“O Lord, hear me as I pray; pay attention to my groaning.”
(Psalm 5:1, NLT)
Prayer is such an interesting concept. A mystery, something I don’t completely understand. Illusive, something I can never fully explore. And too often, a chore, something I must do. I sense a need to pray. Jesus expected us to pray. And Scripture calls us to pray.
Yet, what is prayer? How do we pray? Why do we pray? I believe in the power of prayer because I believe God loves us and cares for us. From the hurting, crying depths of my heart, I call out to him, needing Him in His mercy to declare me innocent, needing Him to free me from my troubles, needing Him to hear my deepest fears, failures, worries, wants, dreams, desires.
I spent last year reading what others had written about prayer (to see some of the books I read, refer to: Books under Expressions). I taught several classes on prayer. I spent time in prayer, individually and corporately. I saw God answer many prayers, yet I saw many prayers either left unanswered or definitely answered with a no. Is that what caused the Psalmist to cry out, “Answer me when I call to you?” Did he wrestle with those unanswered prayers? Did his heart break for the answers that were no?
Too often we hear about name it and claim it, that God will give us whatever we ask, if we have enough faith or ask the right way. We quote verses like:
“You can ask for anything in my name, and I will do it, so that the Son can bring glory to the Father. Yes, ask me for anything in my name, and I will do it!” (John 14:13-14, NLT)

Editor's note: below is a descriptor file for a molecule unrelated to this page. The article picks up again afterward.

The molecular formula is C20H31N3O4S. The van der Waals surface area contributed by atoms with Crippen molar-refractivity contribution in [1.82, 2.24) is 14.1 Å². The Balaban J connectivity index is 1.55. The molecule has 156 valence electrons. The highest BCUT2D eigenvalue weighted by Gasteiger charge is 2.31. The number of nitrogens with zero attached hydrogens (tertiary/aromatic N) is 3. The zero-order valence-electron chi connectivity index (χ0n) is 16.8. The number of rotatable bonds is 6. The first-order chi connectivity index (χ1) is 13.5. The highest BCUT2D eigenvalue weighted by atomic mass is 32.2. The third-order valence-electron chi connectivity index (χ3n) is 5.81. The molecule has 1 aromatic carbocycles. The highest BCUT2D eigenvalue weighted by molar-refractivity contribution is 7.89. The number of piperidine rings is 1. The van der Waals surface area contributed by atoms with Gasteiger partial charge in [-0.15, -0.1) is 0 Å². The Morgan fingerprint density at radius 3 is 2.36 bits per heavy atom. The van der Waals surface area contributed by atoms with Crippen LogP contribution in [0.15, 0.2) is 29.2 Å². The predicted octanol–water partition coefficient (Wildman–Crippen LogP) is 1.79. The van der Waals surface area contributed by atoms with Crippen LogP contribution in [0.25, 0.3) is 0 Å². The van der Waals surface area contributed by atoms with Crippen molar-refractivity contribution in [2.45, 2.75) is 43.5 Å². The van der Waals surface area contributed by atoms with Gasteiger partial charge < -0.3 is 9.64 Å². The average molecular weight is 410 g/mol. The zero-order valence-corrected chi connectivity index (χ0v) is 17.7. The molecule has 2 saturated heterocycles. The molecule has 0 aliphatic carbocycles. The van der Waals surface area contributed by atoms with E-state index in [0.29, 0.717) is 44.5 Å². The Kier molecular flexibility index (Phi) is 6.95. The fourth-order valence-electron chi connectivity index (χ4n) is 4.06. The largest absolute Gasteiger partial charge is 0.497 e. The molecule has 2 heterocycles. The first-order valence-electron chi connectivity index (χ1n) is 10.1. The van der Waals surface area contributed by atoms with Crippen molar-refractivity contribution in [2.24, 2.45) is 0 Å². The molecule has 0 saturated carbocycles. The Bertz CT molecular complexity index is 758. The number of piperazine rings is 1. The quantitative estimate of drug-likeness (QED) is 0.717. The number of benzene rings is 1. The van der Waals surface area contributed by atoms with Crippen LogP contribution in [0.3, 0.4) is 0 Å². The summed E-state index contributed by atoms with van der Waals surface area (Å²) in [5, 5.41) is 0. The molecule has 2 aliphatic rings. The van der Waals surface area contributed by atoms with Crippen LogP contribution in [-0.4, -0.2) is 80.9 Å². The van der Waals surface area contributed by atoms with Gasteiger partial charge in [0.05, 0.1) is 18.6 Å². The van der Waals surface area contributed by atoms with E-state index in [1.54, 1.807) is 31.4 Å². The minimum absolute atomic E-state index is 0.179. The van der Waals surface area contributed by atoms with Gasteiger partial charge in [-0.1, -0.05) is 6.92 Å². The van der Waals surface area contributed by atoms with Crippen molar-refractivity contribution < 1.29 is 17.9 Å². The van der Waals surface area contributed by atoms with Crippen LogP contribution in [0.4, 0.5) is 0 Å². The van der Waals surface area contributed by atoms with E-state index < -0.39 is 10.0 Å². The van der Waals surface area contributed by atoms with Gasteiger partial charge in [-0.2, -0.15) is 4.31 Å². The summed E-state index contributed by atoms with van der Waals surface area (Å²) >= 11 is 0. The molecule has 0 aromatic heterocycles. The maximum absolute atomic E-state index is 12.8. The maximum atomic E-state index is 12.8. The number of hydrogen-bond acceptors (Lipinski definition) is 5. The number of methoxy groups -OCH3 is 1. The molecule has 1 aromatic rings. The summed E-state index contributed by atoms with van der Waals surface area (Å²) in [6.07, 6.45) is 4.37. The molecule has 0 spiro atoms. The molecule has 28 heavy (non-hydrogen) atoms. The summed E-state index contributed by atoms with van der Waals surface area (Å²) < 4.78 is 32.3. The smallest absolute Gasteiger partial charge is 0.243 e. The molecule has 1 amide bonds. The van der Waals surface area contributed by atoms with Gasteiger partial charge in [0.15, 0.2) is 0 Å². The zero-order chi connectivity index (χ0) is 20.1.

“I tell you, you can pray for anything, and if you believe that you’ve received it, it will be yours.” (Mark 11:24, NLT)
“And since we know he hears us when we make our requests, we also know that he will give us what we ask for.” (1 John 5:15, NLT)
Yet, somehow we sense there is more to prayer than expecting God to act as a genie in a bottle, granting us our wishes and protecting us from anything uncomfortable or hard. We sense prayer is more than taking our list to Him and running down through it, like a kid in Santa’s lap, throwing up a quick thanks, and going about our business. We sense that, maybe, there is something bigger our heavenly Father desires for us. Something like conversation, relationship, intimacy.
Maybe, when it seems He is not listening, He is, but He is calling us to something more, something deeper, something greater, than just giving us what we want.
Father, I long for you to answer. Show me the ways in which you give me what I need instead of what I want. May I always seek you in prayer with an alert mind and a thankful heart, (From Colossians 4:2 (NLT)) knowing you hear me and and pay attention to my groaning.